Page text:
is draped with drifted bracken,
insulated in its cellulose
by slow decay
till other fire-years
bare blackened, ant-hewn
stones and question:
Can you place division
in the scheme of History?
is draped with drifted bracken,
insulated in its cellulose
by slow decay
till other fire-years
bare blackened, ant-hewn
stones and question:
Can you place division
in the scheme of History?
Between 1954 and 1974, Edward Boaden Thomas wrote his epic 20,000 line poem The Twelve Parts of Derbyshire which was published in its entirety in 1988, two years after his death. My novel The Wood Road North is about the Thirteenth Part of Derbyshire, which is the area around Alport Height.
Fancy a virtual pub crawl, in 1996?
Here are some tunes you might hear on one of those new-fangled CD jukeboxes.
Selected Top 20 hits from the year. Pub soundtrack to my novel.
My short story Pond Life is featured as a guest post on Helen Day’s fascinating Old Ladybird Books blog. Helen has made great use of the illustrations from the Ladybird book of the same title, but I will confine myself below to the cover, after which you can read the full text of the story.
I couldn’t say how many childhood hours I spent on my stretch of the Cromford Canal in Ambergate. Probably fewer than I remember, but as time passes the important experiences seem to choose themselves, and they’re hardly ever the ones that took the longest. According to my memory, most afternoons I could be found under one of the two bridges nearest to Chase Road where my parents lived, or somewhere between the far one and the end of the canal, messing with nets and jars, looking for water snails and caddis fly larvae or fascinated with a ram’s horn snail. The Ladybird Book of Pond Life was my guide in this important work, and with the willow tree’s shade on my bedroom window I would study the text and illustrations, checking off the plants and animals I had seen, staring into the pictures of those I hadn’t. Oh, to have found a hydra, that spindly green freshwater anemone near the back of the book! I thought I could find anything in the canal, it being just a long narrow pond, bigger than any other. Everything ought to be in there somewhere, surely. There were lots of dragonflies, but although they must have been there I never found a dragonfly nymph down in the water, such a scary thing it looked in the book. There were innumerable frogs and toads, plenty of spawn in spring, a few newts, whirligig beetles and hover flies, as well as some good-sized beetles in the pastures along the banks, but they were in a different book from Series 536. Those were my favourites.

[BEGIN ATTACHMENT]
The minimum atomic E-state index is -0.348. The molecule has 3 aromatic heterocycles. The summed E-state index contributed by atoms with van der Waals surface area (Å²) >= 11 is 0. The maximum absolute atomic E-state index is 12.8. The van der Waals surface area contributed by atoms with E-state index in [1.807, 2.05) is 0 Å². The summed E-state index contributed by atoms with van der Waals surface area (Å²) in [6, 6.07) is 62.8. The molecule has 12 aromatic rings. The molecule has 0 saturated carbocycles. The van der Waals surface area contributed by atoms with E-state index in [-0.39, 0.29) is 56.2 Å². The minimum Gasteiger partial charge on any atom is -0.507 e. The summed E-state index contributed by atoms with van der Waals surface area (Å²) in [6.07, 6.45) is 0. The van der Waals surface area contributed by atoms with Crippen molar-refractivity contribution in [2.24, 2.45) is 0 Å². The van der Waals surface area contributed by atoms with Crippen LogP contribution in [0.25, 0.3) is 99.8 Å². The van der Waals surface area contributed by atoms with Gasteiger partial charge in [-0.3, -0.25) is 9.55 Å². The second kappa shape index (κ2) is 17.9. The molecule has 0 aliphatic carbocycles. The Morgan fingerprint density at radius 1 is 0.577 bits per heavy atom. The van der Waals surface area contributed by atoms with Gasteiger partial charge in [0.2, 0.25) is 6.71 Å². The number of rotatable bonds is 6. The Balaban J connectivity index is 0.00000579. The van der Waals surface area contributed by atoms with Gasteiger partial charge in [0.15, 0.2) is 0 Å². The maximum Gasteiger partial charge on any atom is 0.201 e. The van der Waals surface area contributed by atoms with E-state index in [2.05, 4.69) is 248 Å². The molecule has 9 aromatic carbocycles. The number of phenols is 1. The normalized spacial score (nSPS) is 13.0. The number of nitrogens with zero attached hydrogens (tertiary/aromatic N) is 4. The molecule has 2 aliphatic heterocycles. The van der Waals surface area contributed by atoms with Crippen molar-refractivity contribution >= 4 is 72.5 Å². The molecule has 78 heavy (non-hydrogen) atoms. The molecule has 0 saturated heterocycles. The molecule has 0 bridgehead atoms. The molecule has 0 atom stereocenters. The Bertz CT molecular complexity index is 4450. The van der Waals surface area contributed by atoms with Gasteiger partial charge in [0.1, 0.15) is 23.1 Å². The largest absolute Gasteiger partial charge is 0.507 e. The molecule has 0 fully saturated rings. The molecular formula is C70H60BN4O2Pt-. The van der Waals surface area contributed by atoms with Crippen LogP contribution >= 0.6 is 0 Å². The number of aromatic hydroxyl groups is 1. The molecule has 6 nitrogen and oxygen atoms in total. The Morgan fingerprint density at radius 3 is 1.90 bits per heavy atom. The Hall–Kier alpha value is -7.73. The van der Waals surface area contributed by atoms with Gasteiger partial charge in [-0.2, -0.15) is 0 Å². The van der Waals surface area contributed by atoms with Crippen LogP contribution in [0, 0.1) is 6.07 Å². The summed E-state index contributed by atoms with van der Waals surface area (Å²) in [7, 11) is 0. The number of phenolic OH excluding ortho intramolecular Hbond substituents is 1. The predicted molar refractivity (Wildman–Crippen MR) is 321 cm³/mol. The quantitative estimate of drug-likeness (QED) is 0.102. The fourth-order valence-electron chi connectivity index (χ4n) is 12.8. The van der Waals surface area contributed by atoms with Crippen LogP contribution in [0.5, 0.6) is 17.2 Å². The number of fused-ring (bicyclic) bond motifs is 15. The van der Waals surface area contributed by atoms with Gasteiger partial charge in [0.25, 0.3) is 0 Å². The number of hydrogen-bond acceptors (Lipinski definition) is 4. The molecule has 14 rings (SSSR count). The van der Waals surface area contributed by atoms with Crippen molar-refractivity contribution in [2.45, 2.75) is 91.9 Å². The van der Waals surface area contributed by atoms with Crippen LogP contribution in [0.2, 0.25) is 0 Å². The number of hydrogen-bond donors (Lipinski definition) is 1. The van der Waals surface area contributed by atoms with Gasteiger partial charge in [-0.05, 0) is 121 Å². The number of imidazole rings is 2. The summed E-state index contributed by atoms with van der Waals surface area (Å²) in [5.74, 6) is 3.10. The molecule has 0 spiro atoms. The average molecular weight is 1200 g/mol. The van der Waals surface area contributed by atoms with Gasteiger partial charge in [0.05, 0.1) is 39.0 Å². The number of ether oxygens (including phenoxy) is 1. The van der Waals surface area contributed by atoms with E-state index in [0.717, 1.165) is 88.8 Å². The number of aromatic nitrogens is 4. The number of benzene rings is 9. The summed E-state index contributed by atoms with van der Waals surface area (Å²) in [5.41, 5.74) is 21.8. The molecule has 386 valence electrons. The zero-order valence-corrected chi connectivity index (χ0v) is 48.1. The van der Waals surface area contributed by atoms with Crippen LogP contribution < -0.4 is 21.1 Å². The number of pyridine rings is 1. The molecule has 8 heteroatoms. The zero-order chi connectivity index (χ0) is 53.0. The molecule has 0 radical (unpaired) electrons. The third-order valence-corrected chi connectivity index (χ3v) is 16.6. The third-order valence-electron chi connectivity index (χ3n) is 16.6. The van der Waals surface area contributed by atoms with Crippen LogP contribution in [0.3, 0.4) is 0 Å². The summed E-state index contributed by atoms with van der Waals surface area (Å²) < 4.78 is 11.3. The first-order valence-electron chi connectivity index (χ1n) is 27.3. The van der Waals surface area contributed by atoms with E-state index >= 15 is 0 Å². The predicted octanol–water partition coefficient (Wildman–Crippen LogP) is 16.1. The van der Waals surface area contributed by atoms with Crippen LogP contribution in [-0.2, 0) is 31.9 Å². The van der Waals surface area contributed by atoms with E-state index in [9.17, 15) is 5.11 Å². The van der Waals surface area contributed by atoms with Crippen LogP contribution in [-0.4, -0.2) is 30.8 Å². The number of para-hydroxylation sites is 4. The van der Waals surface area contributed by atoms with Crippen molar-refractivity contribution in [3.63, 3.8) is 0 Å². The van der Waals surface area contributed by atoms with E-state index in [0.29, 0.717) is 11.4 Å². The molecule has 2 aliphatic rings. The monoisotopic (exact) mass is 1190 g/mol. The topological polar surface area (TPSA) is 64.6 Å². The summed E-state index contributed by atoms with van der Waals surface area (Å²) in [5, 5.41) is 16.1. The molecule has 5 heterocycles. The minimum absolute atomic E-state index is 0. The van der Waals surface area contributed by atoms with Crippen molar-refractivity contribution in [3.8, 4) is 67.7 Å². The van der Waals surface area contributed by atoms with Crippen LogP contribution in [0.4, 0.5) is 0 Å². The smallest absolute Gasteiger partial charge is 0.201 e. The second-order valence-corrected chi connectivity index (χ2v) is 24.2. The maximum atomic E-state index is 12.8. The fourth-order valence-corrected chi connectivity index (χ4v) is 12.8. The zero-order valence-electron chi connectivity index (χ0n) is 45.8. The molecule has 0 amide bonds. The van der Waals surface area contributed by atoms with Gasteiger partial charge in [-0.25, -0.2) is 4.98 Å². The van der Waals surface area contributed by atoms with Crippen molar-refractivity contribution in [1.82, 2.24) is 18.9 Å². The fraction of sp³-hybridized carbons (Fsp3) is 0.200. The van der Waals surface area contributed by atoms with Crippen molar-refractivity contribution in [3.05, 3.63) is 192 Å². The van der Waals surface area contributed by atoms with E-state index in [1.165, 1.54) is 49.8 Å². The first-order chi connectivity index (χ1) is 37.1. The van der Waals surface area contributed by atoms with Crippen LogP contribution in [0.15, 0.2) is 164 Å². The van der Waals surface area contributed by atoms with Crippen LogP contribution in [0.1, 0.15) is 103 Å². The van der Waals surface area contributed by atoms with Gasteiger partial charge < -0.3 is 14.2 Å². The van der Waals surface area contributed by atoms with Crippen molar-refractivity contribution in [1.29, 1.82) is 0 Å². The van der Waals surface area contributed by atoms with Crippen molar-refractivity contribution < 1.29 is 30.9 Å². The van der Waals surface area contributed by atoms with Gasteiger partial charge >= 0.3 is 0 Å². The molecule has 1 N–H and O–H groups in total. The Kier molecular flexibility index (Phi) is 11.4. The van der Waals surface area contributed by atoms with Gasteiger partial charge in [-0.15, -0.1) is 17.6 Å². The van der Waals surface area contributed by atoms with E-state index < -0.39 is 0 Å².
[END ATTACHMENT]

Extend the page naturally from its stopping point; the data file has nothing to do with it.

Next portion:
Some of the local boys went fishing, but I didn’t like the dark Amber water or the eddies where it joined the Derwent. I suppose I was younger than my years, as well as shorter. When I started to go there on the bus, the lads at school in Belper were interested in music, in clothes and girls and football more than all the dreamy pleasures I would take in my surroundings, the beautiful valley. I couldn’t see it then, that I was different and rural, but now it’s all over my memories of Belper and school. So instead I think of the countryside, the holidays, the sunshine and the herby smell of hay from the fields around our house. After the Chase Road bridge over the canal you can walk for a little way along the towpath, looking over the broken walls and fields to the River Amber and the viaduct. Then you reach the place where the water just pours away, or at least what overflows does, the canal itself isn’t flowing at all. You can walk around it, the path carries on but the canal’s gone. They cut it all away for the gas plant, my dad said. That was where they used to put the smell in the stuff. Nobody ever believes me when I tell them that. Halfway there a black metal bridge over the water carries a great thick pipe from which a big drip would fall every few seconds, washing the towpath back to its pebbled stone. As a lad I ran under it, or waited for the drip and timed my walk. I think the pipe takes water from the underground reservoir up beside the woods.